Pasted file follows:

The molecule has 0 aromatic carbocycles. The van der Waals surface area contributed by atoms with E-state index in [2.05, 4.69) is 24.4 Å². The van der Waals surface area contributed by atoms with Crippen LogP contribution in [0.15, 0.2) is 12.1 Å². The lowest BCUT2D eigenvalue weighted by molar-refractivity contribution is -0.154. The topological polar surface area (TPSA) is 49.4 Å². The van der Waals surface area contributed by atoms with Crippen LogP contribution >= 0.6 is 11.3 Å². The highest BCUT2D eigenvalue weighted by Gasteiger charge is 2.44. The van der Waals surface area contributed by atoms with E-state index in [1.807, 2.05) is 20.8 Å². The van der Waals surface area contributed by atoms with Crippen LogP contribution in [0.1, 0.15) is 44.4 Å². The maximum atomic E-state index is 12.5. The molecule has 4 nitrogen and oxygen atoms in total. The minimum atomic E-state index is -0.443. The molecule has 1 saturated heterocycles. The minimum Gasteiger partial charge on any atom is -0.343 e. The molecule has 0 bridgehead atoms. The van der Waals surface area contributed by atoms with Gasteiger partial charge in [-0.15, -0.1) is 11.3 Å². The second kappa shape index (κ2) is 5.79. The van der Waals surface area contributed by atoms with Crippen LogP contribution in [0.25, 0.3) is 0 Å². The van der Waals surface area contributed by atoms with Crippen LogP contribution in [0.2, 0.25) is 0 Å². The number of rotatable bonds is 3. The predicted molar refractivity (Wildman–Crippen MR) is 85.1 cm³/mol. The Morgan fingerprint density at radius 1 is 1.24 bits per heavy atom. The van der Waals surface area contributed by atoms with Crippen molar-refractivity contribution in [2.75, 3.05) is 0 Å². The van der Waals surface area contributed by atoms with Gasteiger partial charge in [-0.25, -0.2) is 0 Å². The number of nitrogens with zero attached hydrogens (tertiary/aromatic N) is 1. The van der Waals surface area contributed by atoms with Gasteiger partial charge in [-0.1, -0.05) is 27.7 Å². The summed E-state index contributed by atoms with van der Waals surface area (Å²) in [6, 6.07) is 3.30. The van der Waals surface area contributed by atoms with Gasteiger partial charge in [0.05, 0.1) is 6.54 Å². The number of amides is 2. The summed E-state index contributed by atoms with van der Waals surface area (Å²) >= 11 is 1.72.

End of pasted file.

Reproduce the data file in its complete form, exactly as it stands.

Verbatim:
The molecule has 0 aromatic carbocycles. The van der Waals surface area contributed by atoms with E-state index in [2.05, 4.69) is 24.4 Å². The van der Waals surface area contributed by atoms with Crippen LogP contribution in [0.15, 0.2) is 12.1 Å². The lowest BCUT2D eigenvalue weighted by molar-refractivity contribution is -0.154. The topological polar surface area (TPSA) is 49.4 Å². The van der Waals surface area contributed by atoms with Crippen LogP contribution >= 0.6 is 11.3 Å². The highest BCUT2D eigenvalue weighted by Gasteiger charge is 2.44. The van der Waals surface area contributed by atoms with E-state index in [1.807, 2.05) is 20.8 Å². The van der Waals surface area contributed by atoms with Crippen LogP contribution in [0.1, 0.15) is 44.4 Å². The maximum atomic E-state index is 12.5. The molecule has 4 nitrogen and oxygen atoms in total. The minimum atomic E-state index is -0.443. The molecule has 1 saturated heterocycles. The minimum Gasteiger partial charge on any atom is -0.343 e. The molecule has 0 bridgehead atoms. The van der Waals surface area contributed by atoms with Gasteiger partial charge in [-0.15, -0.1) is 11.3 Å². The second kappa shape index (κ2) is 5.79. The van der Waals surface area contributed by atoms with Crippen LogP contribution in [0.25, 0.3) is 0 Å². The van der Waals surface area contributed by atoms with Crippen LogP contribution in [0.2, 0.25) is 0 Å². The number of rotatable bonds is 3. The predicted molar refractivity (Wildman–Crippen MR) is 85.1 cm³/mol. The Morgan fingerprint density at radius 1 is 1.24 bits per heavy atom. The van der Waals surface area contributed by atoms with Crippen molar-refractivity contribution in [2.75, 3.05) is 0 Å². The van der Waals surface area contributed by atoms with Gasteiger partial charge in [-0.25, -0.2) is 0 Å². The number of nitrogens with zero attached hydrogens (tertiary/aromatic N) is 1. The van der Waals surface area contributed by atoms with Gasteiger partial charge in [-0.1, -0.05) is 27.7 Å². The summed E-state index contributed by atoms with van der Waals surface area (Å²) in [6, 6.07) is 3.30. The van der Waals surface area contributed by atoms with Gasteiger partial charge in [0.05, 0.1) is 6.54 Å². The number of amides is 2. The summed E-state index contributed by atoms with van der Waals surface area (Å²) >= 11 is 1.72.